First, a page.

They were beset with cruel men and keen,
That away brave Noble could not go.

“Yet follow me, my comrades five,
And see with me ye keep good array,
And the worst cloak of this company,
I hope shall cross the Waste this day.”

Now Hobie had but a laddie’s sword,
But he did more than a laddie’s deed,
In the midst of Conscouthart green,
He broke it o’er Jers o Wigham’s head.

There was heaps o men then Hobie before,
And other heaps was him behind,
That had he been strong as Wallace was,
Away brave Noble he could not win.

Now they have taken Hobie Noble,
With his own bowstring they have him bound;
And I’m sure his heart was ne’er so sore,
As when his own five held him down.

They have taken him for West Carlisle;
They asked him if he knew the way;
Whate’er he thought, yet little he said;
He knew the way as well as they.

They’ve taken him up the Ricker-gate;
The wives they cast their windows wide,
And every wife to another did say,
“That’s the man loosed Jock o the Side!”

“Fie on ye women! Why call ye me man?
For it’s no man that I’m used like,
I’m but like some worn out hound,
Has been fighting in a dirty dike.”

They’ve taken him up through Carlisle town,
And set him by the chimney-fire;
With a wheat-loaf and a can o beer,
Saying, “Eat, brave Noble, and make good cheer!”

“Confess my lord’s horses,” Hobie, they say,
“And the morn in Carlisle ye’ll not die;”
“How shall I confess them? ”Hobie says,
“For I never saw them with mine eye.”

Then Hobie has sworn a full great oath,
By the day that he was gotten or born,
He never had nothing of my lord’s,
That either eats the grass or corn.

“Now fare thee well, sweet Mangerton!
For I think again I’ll ne’er thee see,
I would betray no lad alive,
For all the gold in Christendie.

“And fare thee well now, Liddisdale,
Both the high land and the low!
Keep ye well from traitor Mains!
For gold and gear he’ll sell ye all.

“I’d rather be called Hobie Noble,
In Carlisle, where he suffers for his fault,
Before I were called traitor Mains,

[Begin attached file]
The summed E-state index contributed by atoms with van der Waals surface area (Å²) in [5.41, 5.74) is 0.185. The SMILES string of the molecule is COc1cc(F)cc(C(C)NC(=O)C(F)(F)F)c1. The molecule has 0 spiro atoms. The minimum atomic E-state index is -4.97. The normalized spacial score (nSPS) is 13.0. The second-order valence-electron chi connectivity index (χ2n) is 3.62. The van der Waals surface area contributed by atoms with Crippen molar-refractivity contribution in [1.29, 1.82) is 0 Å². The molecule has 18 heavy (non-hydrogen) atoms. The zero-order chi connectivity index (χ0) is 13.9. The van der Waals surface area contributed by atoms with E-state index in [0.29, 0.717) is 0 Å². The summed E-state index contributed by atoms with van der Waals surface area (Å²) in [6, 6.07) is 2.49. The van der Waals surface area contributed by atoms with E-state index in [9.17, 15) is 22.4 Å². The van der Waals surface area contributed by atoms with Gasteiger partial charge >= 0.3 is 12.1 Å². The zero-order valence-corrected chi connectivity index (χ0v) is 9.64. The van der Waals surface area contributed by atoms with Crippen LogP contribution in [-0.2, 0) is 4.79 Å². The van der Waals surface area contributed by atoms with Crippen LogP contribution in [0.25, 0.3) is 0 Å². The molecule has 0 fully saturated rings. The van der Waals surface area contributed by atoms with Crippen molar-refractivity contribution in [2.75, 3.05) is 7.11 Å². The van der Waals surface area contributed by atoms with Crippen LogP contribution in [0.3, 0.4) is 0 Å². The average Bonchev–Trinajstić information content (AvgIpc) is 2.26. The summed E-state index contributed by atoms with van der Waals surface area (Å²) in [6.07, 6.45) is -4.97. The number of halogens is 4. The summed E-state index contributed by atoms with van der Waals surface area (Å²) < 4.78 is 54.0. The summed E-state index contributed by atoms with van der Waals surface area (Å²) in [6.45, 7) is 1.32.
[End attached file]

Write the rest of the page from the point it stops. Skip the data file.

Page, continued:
That eats and drinks of meal and malt.”
Track Name: Dick o the Broom
Now Liddesdale has lain long in,
There is no riding there at all;
Their horses are grown so lazy and fat,
They’re loath to stir out of the stall.
fal lal de ral la

Fair Johnie Armstrong to his brother did say,
“Willie, a-riding we will go
Let us away to Cumberland
Perhaps we’ll return with booty in tow.”

Then they came on to Hutton Hall,
They rode that proper place about;
But the laird he was the wiser man,
For he had left no cattle without.

For he had left no gear to steal,
Except six sheep upon a lea;
Says Johnie, “I’d rather in England die
Before those six sheep go to Liddesdale with me.”

“But who was that last man we met,
Brother, as we came over the hill?”
“Some men call him Dick o the Broom
They say that he is an innocent fool.”

“That fool has three as good cows of his own
As there are in all Cumberland, brother,” said he,
“Betide me life, betide me death,
These cows shall go to Liddesdale with me.”

Then they came on to the poor fool’s house,
And they have broken his walls so wide;
They’ve loosed out Dick o the Broom’s three cows,
& taken three coverlets from his wife’s bed.

Then on the morn, when the day was light,
The shouts and cries rose loud and high:
“O hold your tongue, my wife,” he says,
“And I shall bring more cows to thee”

Now Dickie’s gone to the good Lord Scroope,
And oh what a dreary fool was he:
“Hold your tongue, my fool,” he says,
“For I may not stand to jest with thee.”

“Shame fall all your jesting, my lord,” says Dick,
“For no such jesting agrees with me,
Liddesdale has been in my house this last night,
And they have taken my three cows from me.

“Now I may no longer in Cumberland dwell,
To be your poor fool and your loyal
Unless ye give me leave, my lord,
To go to Liddesdale and steal.”

“To give thee leave, my fool,” says Scroope,
“Thou speakest against mine honor and me;
“Unless thou give me thy oath and thy hand
That ye’ll steal from none but who stole from thee.”

“Here is my oath and my right hand,
My head shall hang on Hairibee
I’ll never cross Carlisle sands again,
If I steal from any but who stole from me”

Dickie took leave of lord and master,
And oh what a merry fool was he;
He’s bought a bridle and a pair of new spurs,
And packed them all up in his breeches’ thigh.

Then Dickie’s come on to Liddisdale,
Even as fast as he could flee;
Dickie’s come on to Puddinburn-house,
Where there were thirty Armstrongs and three.

“I’m come to complain of your man Fair Johnie,
And then of his brother Willie,’” says he;
‘How they have been in my house this last night,
And they have taken my three cows from me.”

“Ha!” says Fair Johnie, “We will him hang”;
“No,” says Willie, “We will him slay;”
Then up spoke another young Armstrong,
“We’ll give him a beating, and send him away.”

But up and spoke the good Laird’s Jock,
The best fella in all the company
“Sit thy ways down a little while, Dickie,
And a piece of thy own cow’s haunch I’Il give thee.”

But Dickie’s heart it grew so great
That never a bite was he able to eat.
And the only prayer that Dickie prayed there, was
“I wish I’d amends of my cows from thee”

Then it was the custom of Puddinburn,
And the house of Mangerton, all hail!